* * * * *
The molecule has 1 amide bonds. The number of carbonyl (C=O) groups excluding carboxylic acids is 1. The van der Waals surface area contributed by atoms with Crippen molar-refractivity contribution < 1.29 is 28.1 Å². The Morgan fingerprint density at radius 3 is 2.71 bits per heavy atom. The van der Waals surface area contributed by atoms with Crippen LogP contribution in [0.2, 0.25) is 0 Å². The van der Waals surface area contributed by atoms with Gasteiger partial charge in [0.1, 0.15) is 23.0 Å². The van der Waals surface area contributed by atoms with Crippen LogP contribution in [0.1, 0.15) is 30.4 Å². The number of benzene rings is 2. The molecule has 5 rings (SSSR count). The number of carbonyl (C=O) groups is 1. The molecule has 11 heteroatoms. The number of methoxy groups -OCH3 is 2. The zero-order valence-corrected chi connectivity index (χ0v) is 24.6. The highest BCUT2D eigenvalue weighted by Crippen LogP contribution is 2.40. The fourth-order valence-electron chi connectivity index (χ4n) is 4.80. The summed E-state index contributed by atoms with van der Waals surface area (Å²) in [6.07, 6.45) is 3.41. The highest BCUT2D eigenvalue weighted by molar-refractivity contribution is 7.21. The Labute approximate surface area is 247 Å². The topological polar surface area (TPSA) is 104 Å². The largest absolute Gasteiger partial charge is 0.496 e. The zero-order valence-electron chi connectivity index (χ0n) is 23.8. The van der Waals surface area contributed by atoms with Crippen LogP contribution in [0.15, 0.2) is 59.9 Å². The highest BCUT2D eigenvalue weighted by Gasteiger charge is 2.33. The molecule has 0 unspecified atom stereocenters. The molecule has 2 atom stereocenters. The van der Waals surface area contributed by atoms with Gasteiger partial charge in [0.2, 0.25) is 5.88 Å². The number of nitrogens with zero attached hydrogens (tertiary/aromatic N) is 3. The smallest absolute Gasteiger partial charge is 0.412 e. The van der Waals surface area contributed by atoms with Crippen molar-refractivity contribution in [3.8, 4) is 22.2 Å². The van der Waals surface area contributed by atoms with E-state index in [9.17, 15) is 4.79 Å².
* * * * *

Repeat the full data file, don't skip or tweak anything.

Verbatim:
The molecule has 1 amide bonds. The number of carbonyl (C=O) groups excluding carboxylic acids is 1. The van der Waals surface area contributed by atoms with Crippen molar-refractivity contribution < 1.29 is 28.1 Å². The Morgan fingerprint density at radius 3 is 2.71 bits per heavy atom. The van der Waals surface area contributed by atoms with Crippen LogP contribution in [0.2, 0.25) is 0 Å². The van der Waals surface area contributed by atoms with Gasteiger partial charge in [0.1, 0.15) is 23.0 Å². The van der Waals surface area contributed by atoms with Crippen LogP contribution in [0.1, 0.15) is 30.4 Å². The number of benzene rings is 2. The molecule has 5 rings (SSSR count). The number of carbonyl (C=O) groups is 1. The molecule has 11 heteroatoms. The number of methoxy groups -OCH3 is 2. The zero-order valence-corrected chi connectivity index (χ0v) is 24.6. The highest BCUT2D eigenvalue weighted by Crippen LogP contribution is 2.40. The fourth-order valence-electron chi connectivity index (χ4n) is 4.80. The summed E-state index contributed by atoms with van der Waals surface area (Å²) in [6.07, 6.45) is 3.41. The highest BCUT2D eigenvalue weighted by molar-refractivity contribution is 7.21. The Labute approximate surface area is 247 Å². The topological polar surface area (TPSA) is 104 Å². The largest absolute Gasteiger partial charge is 0.496 e. The zero-order valence-electron chi connectivity index (χ0n) is 23.8. The van der Waals surface area contributed by atoms with Crippen LogP contribution in [0.15, 0.2) is 59.9 Å². The highest BCUT2D eigenvalue weighted by Gasteiger charge is 2.33. The molecule has 0 unspecified atom stereocenters. The molecule has 2 atom stereocenters. The van der Waals surface area contributed by atoms with Gasteiger partial charge in [0.2, 0.25) is 5.88 Å². The number of nitrogens with zero attached hydrogens (tertiary/aromatic N) is 3. The smallest absolute Gasteiger partial charge is 0.412 e. The van der Waals surface area contributed by atoms with Crippen molar-refractivity contribution in [3.8, 4) is 22.2 Å². The van der Waals surface area contributed by atoms with E-state index in [9.17, 15) is 4.79 Å².